Tarzan (adventure USA) - a short-lived 2003 reinterpretation of the Tarzan saga in the "Smallville" mould, set in New York with Jane (Sarah Wayne Callies in her first major role) a police detective. In one episode, a guy she's investigating is from Toronto (hence why his priors don't immediately show up when she does a background check) -- the clue? He uses Raptor (the Toronto basketball team) as an internet handle. The series was filmed in Toronto (and I think Callies actually has a Canadian connection -- even later making her home in B.C.) Just as an aside: this was a series which I kind of dismissed when I saw one or two episodes but, later, long after it was cancelled, I watched the whole series...and actually dug it a lot more, particularly if you view the 8 episode run less as a series, and more like a "mini-series", with a developing story arc that runs through them. Worth seeking out and giving a second look.
That 70s Show (comedy USA) - Some of the characters go up to Canada to buy some beer, but end up held at customs by some overzealous Mounties (played by Canadian actors -- and SCTV alumni -- Dave Thomas and Joe Flaherty). Everyone even ends up singing the Canadian national anthem (and doing a fine job of it, too)! Series regular, Tommy Chong, is Canadian.
The West Wing (drama USA) - Considering that Canada is the US' neighbour, biggest trading partner, and military ally (including the bi-national NORAD), it's perhaps curious how little presence Canada has had in this popular drama about life in the American government. Particularly since the series' president -- an intellectual and Pulitzer Prize winner (played by Martin Sheen) -- seems modelled more after some Canadian prime ministers than he is after any American president. One might even say Canada was being conspicuously ignored for the first few seasons. However in its third seasons it threw in a few minor references and one major one. In one episode, there's a humourous sub-plot where one of the regulars, secretary Donna, discovers through a quirk of border re-evaluation, that she's really a Canadian (though her American citizenship is re-instated by episode's end). This leads to a climactic scene where the Canadian flag is hoisted during a party and the Canadian national anthem is sung. Another joke sub-plot in a later season has a border clash between yahoos threatening to escalate into an international incident. Yeah, the West Wing people seem to see Canadian as fodder for jokes and buffoonery but, given the undercurrents of xenophobia in the series, I suppose Canadians should be grateful they aren't taken more seriously by the filmmakers. Canadian Gary Farmer guest starred in one episode as an Indian Chief seeking a meeting. Other Canadians have cropped up in minor parts (I seem to recall Cameron Daddo and Barbara Eve Harris in different episodes, to name two).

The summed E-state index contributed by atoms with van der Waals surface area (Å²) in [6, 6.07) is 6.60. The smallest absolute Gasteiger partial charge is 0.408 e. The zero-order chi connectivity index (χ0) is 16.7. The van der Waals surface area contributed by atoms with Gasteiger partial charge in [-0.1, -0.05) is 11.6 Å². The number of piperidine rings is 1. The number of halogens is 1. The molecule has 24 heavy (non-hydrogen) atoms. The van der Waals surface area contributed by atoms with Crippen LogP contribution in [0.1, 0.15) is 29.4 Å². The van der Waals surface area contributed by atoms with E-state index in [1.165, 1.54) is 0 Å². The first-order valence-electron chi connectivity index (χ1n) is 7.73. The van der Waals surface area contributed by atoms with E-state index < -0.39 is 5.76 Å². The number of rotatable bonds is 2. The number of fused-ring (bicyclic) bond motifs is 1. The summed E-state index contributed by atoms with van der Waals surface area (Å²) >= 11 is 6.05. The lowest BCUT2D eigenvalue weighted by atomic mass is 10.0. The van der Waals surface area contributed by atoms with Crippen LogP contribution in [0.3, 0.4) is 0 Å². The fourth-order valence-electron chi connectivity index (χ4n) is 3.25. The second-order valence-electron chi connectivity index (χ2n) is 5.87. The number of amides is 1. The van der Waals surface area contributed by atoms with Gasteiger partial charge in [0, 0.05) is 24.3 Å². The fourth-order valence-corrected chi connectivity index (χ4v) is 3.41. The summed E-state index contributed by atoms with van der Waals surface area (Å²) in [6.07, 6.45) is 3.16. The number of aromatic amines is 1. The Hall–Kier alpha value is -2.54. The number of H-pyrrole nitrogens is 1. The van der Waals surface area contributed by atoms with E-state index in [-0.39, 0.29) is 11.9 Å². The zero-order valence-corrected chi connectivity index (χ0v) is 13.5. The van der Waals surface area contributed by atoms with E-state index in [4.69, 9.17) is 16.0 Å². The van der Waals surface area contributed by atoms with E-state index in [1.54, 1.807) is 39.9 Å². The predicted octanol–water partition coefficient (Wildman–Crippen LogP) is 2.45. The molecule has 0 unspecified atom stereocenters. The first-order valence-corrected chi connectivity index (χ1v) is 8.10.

The X-Files (drama USA) - has featured more than one foray onto Canadian soil (it is a global conspiracy, after all). Though no significant character has ever been Canadian, the early seasons of this cult series were filmed in Canada and many of the pivotal actors have been Canadian -- particularly in the case of parts that started out minor but grew in importance, such as The Smoking Man (William B. Davis) and many of the others involved in the series' conspiracy sub-plot, like Krychek (Nicholas Lea), and Laurie Holden (can't remember her character's name) as well as good guys the Lone Gunmen (see above). One episode, which featured a shooting at a Vancouver chess tournament, was awkward. The crime takes place on Canadian soil, but next thing you know, the F.B.I. has the villain in custody -- how'd that happen, eh?
Zero Hour (drama USA) - part of the genre of serialized mystery-thrillers (that tend to be ill-fated when it comes to ratings -- and this was cancelled after three episodes!), this one from the more outlandish end of the spectrum, starring Anthony Edwards and involving secret societies and globe hopping intrigue that ties back into Nazi-era experiments. In the first episode (and spilling over into the start of the second) the American characters' follow one clue into the Canadian arctic -- one of the few (possibly first?) times Nunavut has been referenced in an American TV show.